During programming, I of-course had to set up the hardware as-well. Debugging usually takes a while, and if I had opened a can of beer each time I tried to test the thing, I probably wouldn’t be alive to tell this story. Instead, whilst locally testing I just hooked up the transmitter module to a button. Once I had finished debugging, I then put the transmitter module inside the bottle opener and soldered it to the existing contacts.

I don’t actually have any pictures of the Raspberry Pi and receiver, but I have managed to find a video of myself showcasing the prototype. You’re going to have to ignore the fact that I’m using my finger to test the unit, I wasn’t really thinking about publishing this video when I made it…

You will notice that the status LED is constantly flickering due to the RF noise being picked up – more on this later – but the LED completely turns off when the bottle opener contacts are connected.


There where many challenges with this project. The first major challenge was the time pressure I placed on myself, having committed to this being the sole present for my Dad, I couldn’t just accept tons of his gifts on Christmas and then present him with a pile of electrical junk…

The first technical challenge was clearly not being able to find a small enough sound module to fit inside the bottle opener, leading to the thought of using an RF transmitter instead – and thus a vastly larger and more complex project scope.

The second challenge was learning how to solder…I had a tiny amount of soldering experience before this project, but the bottle opener casing I had, used tiny wires to connect to the contacts, and every mistake would just make them shorter. I didn’t have a second case to play around with, so I was facing quite some pressure to get solders right the first time around. I practiced soldering by just connecting small wires I had from a Raspberry Pi kit, before attempting the real thing.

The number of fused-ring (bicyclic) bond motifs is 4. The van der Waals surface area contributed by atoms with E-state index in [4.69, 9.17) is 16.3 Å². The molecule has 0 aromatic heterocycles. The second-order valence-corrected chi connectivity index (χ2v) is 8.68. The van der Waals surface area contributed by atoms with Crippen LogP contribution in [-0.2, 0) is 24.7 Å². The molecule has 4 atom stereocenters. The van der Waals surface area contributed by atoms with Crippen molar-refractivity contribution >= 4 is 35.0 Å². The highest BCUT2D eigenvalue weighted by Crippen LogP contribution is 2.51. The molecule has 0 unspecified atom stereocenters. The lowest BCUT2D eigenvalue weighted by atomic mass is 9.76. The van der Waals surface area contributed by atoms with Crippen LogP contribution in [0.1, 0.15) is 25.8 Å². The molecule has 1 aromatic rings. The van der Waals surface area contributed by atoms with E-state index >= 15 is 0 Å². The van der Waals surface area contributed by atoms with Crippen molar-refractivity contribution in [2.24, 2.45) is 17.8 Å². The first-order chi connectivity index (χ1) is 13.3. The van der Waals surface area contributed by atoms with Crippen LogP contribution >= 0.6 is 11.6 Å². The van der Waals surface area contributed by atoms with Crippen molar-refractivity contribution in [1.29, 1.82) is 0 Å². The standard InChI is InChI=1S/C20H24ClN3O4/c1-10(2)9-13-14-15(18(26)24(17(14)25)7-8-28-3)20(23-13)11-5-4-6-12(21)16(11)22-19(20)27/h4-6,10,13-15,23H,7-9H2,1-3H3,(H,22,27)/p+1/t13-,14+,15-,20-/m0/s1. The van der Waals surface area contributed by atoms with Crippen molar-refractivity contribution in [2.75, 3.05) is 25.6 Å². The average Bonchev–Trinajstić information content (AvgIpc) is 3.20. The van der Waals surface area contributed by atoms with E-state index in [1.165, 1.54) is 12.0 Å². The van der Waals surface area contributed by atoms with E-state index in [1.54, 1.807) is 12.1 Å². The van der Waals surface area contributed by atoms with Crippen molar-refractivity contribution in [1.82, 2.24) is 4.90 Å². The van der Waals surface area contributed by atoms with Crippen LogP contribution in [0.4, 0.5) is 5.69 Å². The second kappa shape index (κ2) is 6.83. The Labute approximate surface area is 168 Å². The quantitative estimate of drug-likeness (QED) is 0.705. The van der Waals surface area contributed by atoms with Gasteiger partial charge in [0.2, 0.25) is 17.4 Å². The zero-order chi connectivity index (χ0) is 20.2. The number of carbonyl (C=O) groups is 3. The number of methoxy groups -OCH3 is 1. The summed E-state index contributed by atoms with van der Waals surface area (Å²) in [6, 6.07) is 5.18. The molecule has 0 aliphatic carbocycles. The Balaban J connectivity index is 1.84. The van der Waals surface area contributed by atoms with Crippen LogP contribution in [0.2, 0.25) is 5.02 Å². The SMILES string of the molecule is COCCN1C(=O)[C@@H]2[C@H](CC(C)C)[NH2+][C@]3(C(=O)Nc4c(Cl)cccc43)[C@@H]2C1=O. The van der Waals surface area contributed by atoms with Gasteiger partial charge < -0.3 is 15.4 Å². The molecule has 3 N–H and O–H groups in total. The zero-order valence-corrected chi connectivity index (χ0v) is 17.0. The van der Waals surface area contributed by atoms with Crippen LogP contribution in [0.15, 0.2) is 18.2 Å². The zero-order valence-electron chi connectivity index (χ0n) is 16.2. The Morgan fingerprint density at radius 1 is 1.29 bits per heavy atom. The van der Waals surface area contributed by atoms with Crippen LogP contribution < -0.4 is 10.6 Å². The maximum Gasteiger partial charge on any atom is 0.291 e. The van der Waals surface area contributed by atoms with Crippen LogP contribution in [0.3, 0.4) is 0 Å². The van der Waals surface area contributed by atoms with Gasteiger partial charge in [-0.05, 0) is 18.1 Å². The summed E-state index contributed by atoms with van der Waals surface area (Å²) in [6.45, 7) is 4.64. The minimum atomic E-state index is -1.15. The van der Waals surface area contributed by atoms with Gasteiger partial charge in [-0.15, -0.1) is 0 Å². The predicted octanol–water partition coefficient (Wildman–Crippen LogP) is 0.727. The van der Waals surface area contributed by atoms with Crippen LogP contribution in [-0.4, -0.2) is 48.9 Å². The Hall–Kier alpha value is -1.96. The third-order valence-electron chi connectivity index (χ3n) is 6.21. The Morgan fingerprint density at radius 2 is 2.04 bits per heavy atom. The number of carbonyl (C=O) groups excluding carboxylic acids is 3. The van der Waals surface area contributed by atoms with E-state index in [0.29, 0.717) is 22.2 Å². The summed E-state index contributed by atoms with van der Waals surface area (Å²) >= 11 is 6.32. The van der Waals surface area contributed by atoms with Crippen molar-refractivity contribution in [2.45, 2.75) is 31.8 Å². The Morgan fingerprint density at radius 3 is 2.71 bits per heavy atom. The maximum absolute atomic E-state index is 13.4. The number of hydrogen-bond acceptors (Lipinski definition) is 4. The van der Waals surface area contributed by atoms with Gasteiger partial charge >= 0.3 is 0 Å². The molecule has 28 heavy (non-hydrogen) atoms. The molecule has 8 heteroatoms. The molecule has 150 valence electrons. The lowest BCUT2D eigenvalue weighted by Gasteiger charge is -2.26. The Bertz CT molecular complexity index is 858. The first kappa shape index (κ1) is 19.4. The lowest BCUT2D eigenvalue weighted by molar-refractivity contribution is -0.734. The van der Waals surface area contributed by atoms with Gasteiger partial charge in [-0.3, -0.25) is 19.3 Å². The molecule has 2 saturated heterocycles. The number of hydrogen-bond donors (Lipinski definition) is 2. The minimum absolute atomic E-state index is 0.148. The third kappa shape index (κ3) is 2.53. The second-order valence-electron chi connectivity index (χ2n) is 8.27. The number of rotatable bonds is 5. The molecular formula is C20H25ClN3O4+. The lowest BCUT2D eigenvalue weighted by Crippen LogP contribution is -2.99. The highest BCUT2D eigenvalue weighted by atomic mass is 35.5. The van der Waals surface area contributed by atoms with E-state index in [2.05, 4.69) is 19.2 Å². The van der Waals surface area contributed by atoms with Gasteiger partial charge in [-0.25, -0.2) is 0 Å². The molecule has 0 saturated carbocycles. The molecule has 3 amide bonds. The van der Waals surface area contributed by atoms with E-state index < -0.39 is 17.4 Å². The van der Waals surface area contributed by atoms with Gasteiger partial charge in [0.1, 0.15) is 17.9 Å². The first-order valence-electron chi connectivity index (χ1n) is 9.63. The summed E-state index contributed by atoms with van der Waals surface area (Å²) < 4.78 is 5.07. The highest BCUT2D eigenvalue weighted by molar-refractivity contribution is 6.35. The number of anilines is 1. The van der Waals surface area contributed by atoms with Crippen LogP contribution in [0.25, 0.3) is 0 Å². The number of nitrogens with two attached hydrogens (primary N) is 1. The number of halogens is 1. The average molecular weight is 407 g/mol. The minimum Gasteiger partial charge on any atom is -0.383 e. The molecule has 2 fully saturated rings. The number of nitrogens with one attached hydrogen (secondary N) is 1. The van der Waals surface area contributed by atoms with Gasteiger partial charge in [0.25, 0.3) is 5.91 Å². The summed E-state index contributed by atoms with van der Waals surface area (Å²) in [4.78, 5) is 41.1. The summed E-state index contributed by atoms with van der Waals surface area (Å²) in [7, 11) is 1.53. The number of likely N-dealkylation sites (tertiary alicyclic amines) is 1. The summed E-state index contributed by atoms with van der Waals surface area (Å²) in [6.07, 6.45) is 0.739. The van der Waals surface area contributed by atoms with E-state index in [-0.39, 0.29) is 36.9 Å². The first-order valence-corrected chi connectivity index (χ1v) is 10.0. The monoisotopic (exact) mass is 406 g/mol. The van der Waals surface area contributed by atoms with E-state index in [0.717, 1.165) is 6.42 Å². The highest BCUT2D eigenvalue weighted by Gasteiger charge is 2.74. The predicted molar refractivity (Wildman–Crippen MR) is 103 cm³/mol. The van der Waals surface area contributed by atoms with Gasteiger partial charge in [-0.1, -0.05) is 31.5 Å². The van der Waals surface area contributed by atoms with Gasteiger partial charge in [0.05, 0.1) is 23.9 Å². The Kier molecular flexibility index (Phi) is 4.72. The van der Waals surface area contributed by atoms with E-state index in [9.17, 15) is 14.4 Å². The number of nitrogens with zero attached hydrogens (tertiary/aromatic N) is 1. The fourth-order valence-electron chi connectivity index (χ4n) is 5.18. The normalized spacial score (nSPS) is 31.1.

The third and final challenge was unfortunately not solved before Christmas day. I had not anticipated the amount of RF interference in a typical house. When thinking back, it is clear that this would be an issue given my home uses lots of smart devices. Whilst you can physically see the LED flickering in the above video and then turning off completely on the bottle openers contacts being connected, this was extremely hard to determine in the code as I could not figure out how to determine the voltage being detected from the GPIO pin, instead it seems that the library I was using only supported telling me whether the contact was powered or not…I may have got this wrong, but at the time that was my conclusion.

Essentially, when the device was powered on, it would seem to work as normal, but every now and then the Kitchen speakers would randomly erupt with “VIVA LAS VEGAS”, not exactly great! I am now aware that there is a mechanism to set specific values in the RF signals, so that the transmitter and receiver can be more accurately “tuned” if that is the correct word.


Closing Notes

Overall the project was a slight success, but it could definitely be turned into a success if I where to approach it again.

If you’ve read this far, thanks for sticking with my writing! I feel I’ve rambled a lot here, and would really love some feedback to help improve my writing style as I continue to publish more of my old projects. Send over any feedback to: contact@jackdevonshire.co.uk